Growing up queer, I never really imagined getting married. Being stubbornly in the closet for so long meant I couldn’t allow myself to indulge in the fantasy of “falling in love”, let alone choosing to spend the rest of my life with somebody. When I (accidentally) became a full-time wedding photographer I felt like an imposter. I was trying to capture the beauty of a lifelong commitment without wanting one for myself. That all changed for me in 2017.
Prior to the legislation of marriage equality, every wedding I had photographed in my career was the nuclear couple; cis-hetero. In that time I saw all the traditions and all heard tropes, and I thought I knew what marriage meant. It has only been since the legislation of same-sex marriage that I have seen the way our queer community have embraced a deep, sacred meaning of marriage: breaking the status quo, persevering, and holding space for vulnerable people. And doing it all without the need to appease to centuries-old traditions.
Break Norms, Make it Meaningful
Hetero weddings are rife with outdated traditions: brides are treated as exchangeable objects; parents bear the cost of the event, white is a symbol of purity etc. Things have changed dramatically for women’s rights in the last 100 years. While there is still a lot of work to be done, a bride escorted down the aisle by her father and being “given away” to another man is no longer representative of her agency and the rights she has.
When it comes to traditions, nothing is assumed when you are planning a queer wedding. LGBTIA+ couples get to start with a blank canvas, and can spend the time choosing to cultivate a wedding that represents their values and identity without pandering to what society expects of them. Put simply, queer weddings break norms and are imbued with meaning.
Like the wedding itself, queer marriages do away with “tradition for tradition’s sake”. By their very nature, they write a new narrative that gender, and gender norms, do not play a role in the success of any relationship. Rather, it is a bespoke, vulnerable love between two people that makes marriage meaningful.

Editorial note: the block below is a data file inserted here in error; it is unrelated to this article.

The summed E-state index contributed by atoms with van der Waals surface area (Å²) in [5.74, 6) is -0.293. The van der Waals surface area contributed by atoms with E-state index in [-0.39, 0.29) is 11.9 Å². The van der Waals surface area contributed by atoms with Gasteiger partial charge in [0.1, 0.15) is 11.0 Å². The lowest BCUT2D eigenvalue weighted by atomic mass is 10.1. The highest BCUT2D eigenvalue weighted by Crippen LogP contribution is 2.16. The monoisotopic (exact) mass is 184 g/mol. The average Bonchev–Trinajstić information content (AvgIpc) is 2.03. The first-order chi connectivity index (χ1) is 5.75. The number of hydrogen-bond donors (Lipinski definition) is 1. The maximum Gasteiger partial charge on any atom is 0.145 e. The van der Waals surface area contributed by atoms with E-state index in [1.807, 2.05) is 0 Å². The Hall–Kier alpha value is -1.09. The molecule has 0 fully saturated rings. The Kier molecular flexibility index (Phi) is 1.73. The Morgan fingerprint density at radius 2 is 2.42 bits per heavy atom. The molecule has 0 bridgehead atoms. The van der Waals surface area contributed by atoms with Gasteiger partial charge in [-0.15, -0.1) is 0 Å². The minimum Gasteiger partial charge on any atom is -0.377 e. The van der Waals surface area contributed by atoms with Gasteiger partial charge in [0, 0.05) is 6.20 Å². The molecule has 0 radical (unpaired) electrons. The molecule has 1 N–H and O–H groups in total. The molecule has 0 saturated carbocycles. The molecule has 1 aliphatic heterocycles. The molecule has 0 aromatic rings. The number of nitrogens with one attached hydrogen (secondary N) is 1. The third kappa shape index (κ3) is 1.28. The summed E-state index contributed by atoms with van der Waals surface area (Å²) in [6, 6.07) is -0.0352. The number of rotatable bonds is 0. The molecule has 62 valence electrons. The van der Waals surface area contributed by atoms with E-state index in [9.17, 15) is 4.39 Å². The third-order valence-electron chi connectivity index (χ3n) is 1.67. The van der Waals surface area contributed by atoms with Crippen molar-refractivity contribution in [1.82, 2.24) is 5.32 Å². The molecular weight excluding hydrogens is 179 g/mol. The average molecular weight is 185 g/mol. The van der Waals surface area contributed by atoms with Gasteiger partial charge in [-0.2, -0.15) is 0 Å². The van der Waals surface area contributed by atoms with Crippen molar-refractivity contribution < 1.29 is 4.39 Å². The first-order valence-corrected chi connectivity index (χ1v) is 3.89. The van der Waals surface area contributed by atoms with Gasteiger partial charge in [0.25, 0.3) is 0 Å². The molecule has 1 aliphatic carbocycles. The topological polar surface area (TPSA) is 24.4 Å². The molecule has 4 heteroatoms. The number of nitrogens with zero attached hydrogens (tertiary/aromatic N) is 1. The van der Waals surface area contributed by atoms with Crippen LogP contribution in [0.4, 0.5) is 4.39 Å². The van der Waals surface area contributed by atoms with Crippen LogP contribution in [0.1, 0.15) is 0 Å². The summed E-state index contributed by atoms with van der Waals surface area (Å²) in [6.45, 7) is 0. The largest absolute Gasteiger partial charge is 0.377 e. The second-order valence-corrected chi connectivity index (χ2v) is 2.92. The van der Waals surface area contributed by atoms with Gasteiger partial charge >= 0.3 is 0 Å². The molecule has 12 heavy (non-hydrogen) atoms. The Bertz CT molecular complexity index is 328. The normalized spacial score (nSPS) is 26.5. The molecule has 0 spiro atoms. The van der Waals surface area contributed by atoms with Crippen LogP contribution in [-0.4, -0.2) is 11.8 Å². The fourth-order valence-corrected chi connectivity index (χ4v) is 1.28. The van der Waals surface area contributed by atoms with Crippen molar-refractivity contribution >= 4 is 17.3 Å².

Loving with vulnerability is almost considered a default when you are identify as queer. Every LGBTIA+ person has had to reckon with their identity and, for some, it is a seismic shift in the way they are seen in the world. When it comes to relationships, we have to put our entire identity on the line in order to love and be loved.
It is especially telling when bold sacrifice is required when choosing to be joined in marriage. Queer people have a shared experience of trauma and ostracisation, and there is no better example of this than the long fight for marriage equality. After years of perseverance, the rights of queer people took a massive step forward the day Australia voted ‘yes’.
I am learning that this is also what marriage looks like: despite the odds, choosing to stick it out together and forge a pathway forward as lovers and teammates. It’s a strong bond, not easily broken.
The mainstream acceptance of gay marriage has struck a nerve throughout Australia and shown people that love is inherently rooted in the value of inclusion. And furthermore, queer relationships are intrinsically inclusive.
To even be discussing the right to marry spotlights the discrimination that LGBTIA+ people have experienced. It is incumbent on queer people, especially those who now live with the privileges of being afforded the right to marry, to stand up and advocate for all forms of discrimination. Whether it is colonialism, ableism, racism or sexism, queer relationships should be a refuge for people living on the margins. As the late John Lewis said, “If you see something that is not right, not fair, not just, you have a moral obligation to do something about it.”
Society still has a long way to go in achieving its moral obligations of providing free and fair opportunities to all. But I think, just for a moment, I’d like to relish in the fact that same-sex marriage is helping move the needle in the right direction. Queer weddings construct a new narrative of what it looks like to love beyond societal expectations, persist despite exclusion, and to be a refuge for people who have less privilege.